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Thank you for your question. I am a licensed New Jersey professional and will do my best to assist you with your concerns.Perhaps the confusion here is the belief that criminal charges are somehow related to driving privileges. That is not the case. Driving is not a right, it is a privilege, and it is unrelated to criminal convictions in most instances. A criminal charge is for one specific reason, but a driving privilege is for an another. For example someone charged with vehicular homicide (death by vehicle), can be both criminally charged, and cited with having his driving privileges suspended or revoked. Revoking your license is not a criminal offense, and it has nothing to do with criminal law, it is instead an administrative matter so there is no issue of 'double jeopardy' or other claims that the state is unable to pursue both offenses in this instance. For DMV offenses there is statute of limitations at all, if they find out today that your driver's license was improperly issued, they can revoke it today and not 10 years ago when the fraud took place. Again, this isn't a criminal issue, it is an administrative right for the state to control or revoke driving privileges based on their criteria.Good luck.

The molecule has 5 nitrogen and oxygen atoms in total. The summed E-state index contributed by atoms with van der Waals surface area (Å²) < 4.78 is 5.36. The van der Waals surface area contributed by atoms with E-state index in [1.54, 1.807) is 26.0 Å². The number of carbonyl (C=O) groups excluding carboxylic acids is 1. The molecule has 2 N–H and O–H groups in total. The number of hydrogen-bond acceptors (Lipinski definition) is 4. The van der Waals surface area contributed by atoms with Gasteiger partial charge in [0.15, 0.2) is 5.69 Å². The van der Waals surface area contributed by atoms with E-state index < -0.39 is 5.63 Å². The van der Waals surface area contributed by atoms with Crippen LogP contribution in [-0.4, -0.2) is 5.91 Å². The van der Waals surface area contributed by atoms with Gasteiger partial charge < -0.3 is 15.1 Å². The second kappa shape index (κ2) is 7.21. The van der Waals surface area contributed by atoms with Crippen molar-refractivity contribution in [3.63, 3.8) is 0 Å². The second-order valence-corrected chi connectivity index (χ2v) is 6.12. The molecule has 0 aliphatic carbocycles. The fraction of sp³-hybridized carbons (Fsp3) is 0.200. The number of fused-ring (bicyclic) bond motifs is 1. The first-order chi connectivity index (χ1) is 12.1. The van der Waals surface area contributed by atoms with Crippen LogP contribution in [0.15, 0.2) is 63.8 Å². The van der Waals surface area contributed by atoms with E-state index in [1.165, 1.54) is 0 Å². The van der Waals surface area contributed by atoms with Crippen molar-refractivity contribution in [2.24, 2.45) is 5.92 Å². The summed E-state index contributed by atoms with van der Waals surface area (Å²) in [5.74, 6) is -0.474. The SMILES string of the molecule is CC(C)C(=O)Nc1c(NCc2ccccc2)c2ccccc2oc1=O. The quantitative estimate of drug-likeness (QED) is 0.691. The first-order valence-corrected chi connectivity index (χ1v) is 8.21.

Jim,You are most welcome, truly. Sorry for the unwelcome news. Because your driving privileges are just that, a privilege, there is no 'right' for the state to return those privileges to you. The state could, possibly, put in a lifetime revocation. That is of course the worst case scenario, but obtaining counsel to fight it may help and either lessen the suspension or possibly avoid it altogether, although in all honesty the latter is highly unlikely. A lawyer can still help with this, he can request a petition with the state judge and ask that the judge overrule the DMV decision. But that only takes place after DMV makes a determination and informs you in writing as to how long they have suspended your privileges for.Good luck.
Thank you for your follow-up, Jim.It may help--you can potentially ask for a hardship license, specifically for work. But beyond that it likely will not help because there are many other potential options for transportation that do not require a driver's license. You can utilize a wheelchair or a modified golf-cart, for example, or at least that is what the state can claim.Good luck.
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